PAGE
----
Former President Bill Clinton speaks at Ebenezer Baptist Church in...

Former President Bill Clinton speaks at Ebenezer Baptist Church in Atlanta on July 30. Credit: AP / Alyssa Pointer

Daily Point

Looking back at Bill Clinton's DNC speeches

When former President Bill Clinton’s speech airs during the Democratic National Convention Tuesday night, it will mark an extraordinary achievement: 11 consecutive DNC’s as a featured speaker. There have been good speeches and one legendarily bad one, but more losers than winners. Clinton has spoken in support of four victorious campaigns, two of them his own, and six losing causes, one of them his wife’s. 

It is possible that Tuesday night’s convention speech will be his last, but he may also appear again in the future, depending on what Democrats need and whether the political parties keep having these conventions.

A look at the highlights of his most notable convention speeches is a trip through recent electoral history. 

Talking Point

Schumer’s live job interview

New Yorkers again are in the spotlight at Tuesday night’s Democratic nominating convention as the conversation moves to outlining a specific legislative agenda. And Sen. Chuck Schumer will make the case for national unity and essentially for him getting a new job.

That’s why he repeatedly rehearsed his live, three-minute speech Tuesday morning on the Long Island Expressway as he drove with aide Angelo Roefaro to East Meadow for an event with Long Island veterans, who said they are worried about shake-ups by the U.S.. Postal Service that would delay the delivery of medications. Schumer has hammered away at the Trump administration, exploiting a major Trump campaign faux pas that let Democrats claim the Postal Service was being crippled by work-rules changes that would hamper the delivery of mail-in ballots.

According to Roefaro, Schumer was back at his Brooklyn home Tuesday afternoon and the job rehearsal continued as Schumer awaited a call from Postmaster General Louis DeJoy. Raising a white flag to stop the political bloodletting, DeJoy put out a statement earlier Tuesday that said no changes at the USPS will take place before the November election. 

Around 9:20 p.m. Tuesday, standing at a Brooklyn waterfront site that frames the Statue of Liberty in the background, Schumer will stress the importance of electing a new class of Democratic senators to take control of the chamber to enact legislation that will address climate change and overhaul immigration laws. Schumer will harken back to 2013, when he had a role in the passage of bipartisan immigration reform and promise that it can happen again. 

And if Democrats do pick up four U.S. Senate seats in November, the current minority leader is expected to get that new job as majority leader.

—Rita Ciolli @RitaCiolli

Pencil Point

No exit

Robert Ariail

Robert Ariail

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Final Point

Young LIers: “We’re losing trust in the idea of affordable housing”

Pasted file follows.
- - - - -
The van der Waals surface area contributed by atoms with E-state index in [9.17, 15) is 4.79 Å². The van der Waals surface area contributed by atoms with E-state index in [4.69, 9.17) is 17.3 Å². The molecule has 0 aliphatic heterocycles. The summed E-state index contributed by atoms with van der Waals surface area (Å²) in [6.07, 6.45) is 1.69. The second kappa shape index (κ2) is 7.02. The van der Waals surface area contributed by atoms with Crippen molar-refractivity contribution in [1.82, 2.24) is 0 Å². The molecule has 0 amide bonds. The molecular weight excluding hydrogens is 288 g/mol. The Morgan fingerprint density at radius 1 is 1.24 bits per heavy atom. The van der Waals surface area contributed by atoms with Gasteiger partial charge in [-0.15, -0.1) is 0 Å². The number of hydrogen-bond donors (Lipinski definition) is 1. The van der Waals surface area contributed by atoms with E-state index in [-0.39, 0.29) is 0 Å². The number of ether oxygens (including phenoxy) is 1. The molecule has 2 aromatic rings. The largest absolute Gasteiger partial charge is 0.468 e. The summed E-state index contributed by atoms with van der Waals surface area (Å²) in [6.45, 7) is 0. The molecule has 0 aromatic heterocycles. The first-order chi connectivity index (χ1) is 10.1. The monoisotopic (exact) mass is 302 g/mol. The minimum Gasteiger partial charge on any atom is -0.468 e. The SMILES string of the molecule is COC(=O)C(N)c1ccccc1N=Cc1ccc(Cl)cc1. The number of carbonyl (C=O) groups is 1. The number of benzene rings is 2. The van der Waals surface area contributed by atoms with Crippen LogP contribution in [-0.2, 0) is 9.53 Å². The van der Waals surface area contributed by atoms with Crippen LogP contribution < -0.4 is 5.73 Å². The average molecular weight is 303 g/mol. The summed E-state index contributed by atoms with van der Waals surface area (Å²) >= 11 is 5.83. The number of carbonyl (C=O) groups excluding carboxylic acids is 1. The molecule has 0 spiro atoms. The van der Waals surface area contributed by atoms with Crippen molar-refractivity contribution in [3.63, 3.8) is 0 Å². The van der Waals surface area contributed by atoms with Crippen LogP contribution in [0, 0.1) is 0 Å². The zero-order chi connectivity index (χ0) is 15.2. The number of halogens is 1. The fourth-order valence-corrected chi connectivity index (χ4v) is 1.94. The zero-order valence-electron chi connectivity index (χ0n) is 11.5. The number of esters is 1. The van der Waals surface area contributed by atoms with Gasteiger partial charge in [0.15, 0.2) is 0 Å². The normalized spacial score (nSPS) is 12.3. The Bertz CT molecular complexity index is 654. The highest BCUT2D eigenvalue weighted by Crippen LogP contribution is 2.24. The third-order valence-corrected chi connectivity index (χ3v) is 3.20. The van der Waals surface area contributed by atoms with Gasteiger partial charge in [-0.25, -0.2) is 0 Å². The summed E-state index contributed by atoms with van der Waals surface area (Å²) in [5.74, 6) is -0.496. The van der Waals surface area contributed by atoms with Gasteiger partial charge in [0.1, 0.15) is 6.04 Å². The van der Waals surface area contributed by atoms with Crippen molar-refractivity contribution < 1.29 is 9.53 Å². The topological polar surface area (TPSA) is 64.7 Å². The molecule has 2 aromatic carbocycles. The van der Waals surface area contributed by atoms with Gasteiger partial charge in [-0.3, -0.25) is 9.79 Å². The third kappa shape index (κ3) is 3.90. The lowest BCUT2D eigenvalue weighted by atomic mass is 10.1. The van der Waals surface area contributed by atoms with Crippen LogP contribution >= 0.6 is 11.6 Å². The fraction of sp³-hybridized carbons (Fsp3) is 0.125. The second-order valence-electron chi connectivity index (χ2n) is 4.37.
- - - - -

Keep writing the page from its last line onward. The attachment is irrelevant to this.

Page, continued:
nextLI conducted a COVID-19 impact survey with public opinion firm YouGov. The survey polled more than 1,000 Long Islanders from June to July on the Island’s future in areas of the economy, child care, education, race and the environment. When analyzed by age, the survey found that those between ages 18 to 39:

  • Are significantly more optimistic about Long Island’s economic future at 48%, compared to 40% of 40 to 59 year olds.

  • Have had to change their major life plans the most. The top three life disruptions are: (1) Changing career plans or type of work you do (2) Changing jobs (3) Buying a home.

  • Are most likely to consider “moving to a more affordable area of Long Island” compared to older Long Islanders. 

  • Are most motivated by the pandemic and the George Floyd protests to vote.

These findings and more survey results were the topic of a nextLI webinar Monday afternoon, when young Long Islanders discussed Gen Z and millennial perspectives. Moderated by Coralie Saint-Louis, nextLI’s outreach and engagement manager, the webinar included Nassau County Legis. Josh Lafazan, the youngest elected official on Long Island; Daniel Lloyd, president of Minority Millennials; Jimmy Coughlan, development analyst for Tritec Real Estate; and Nicole Ki, nextLI data intern.

Lloyd said young Long Islanders' experiences with COVID-19 vary greatly by age, but also race.

“I think we forget our generation has experienced two epic crises, we did have the recession in 2009 and now we’re dealing with a pandemic only 10 years [later]. And now our highest earning age bracket, we’ve been forced to hold back on this idea of the American dream –– that’s millennials as a whole.”

Coughlan, 25, said Long Island has a concerning housing shortage and that the future for the next generation lies in building more mixed-use areas with affordable housing accessible to public transit and within walking distance to shops. 

Lafazan said we need to work on the trust deficit with young residents' faith in local government.

“The reason progress is not moving forward is because young people have not demanded their local elected officials to move it forward,” said Lafazan.  “Every elected official at one point in their career has said, ‘We have to look out for the next generation,’ but have we ever asked a follow-up question, ‘So what are you doing for us?’ ” 

Watch the full discussion here.

—Nicole Ki @_nicoleki


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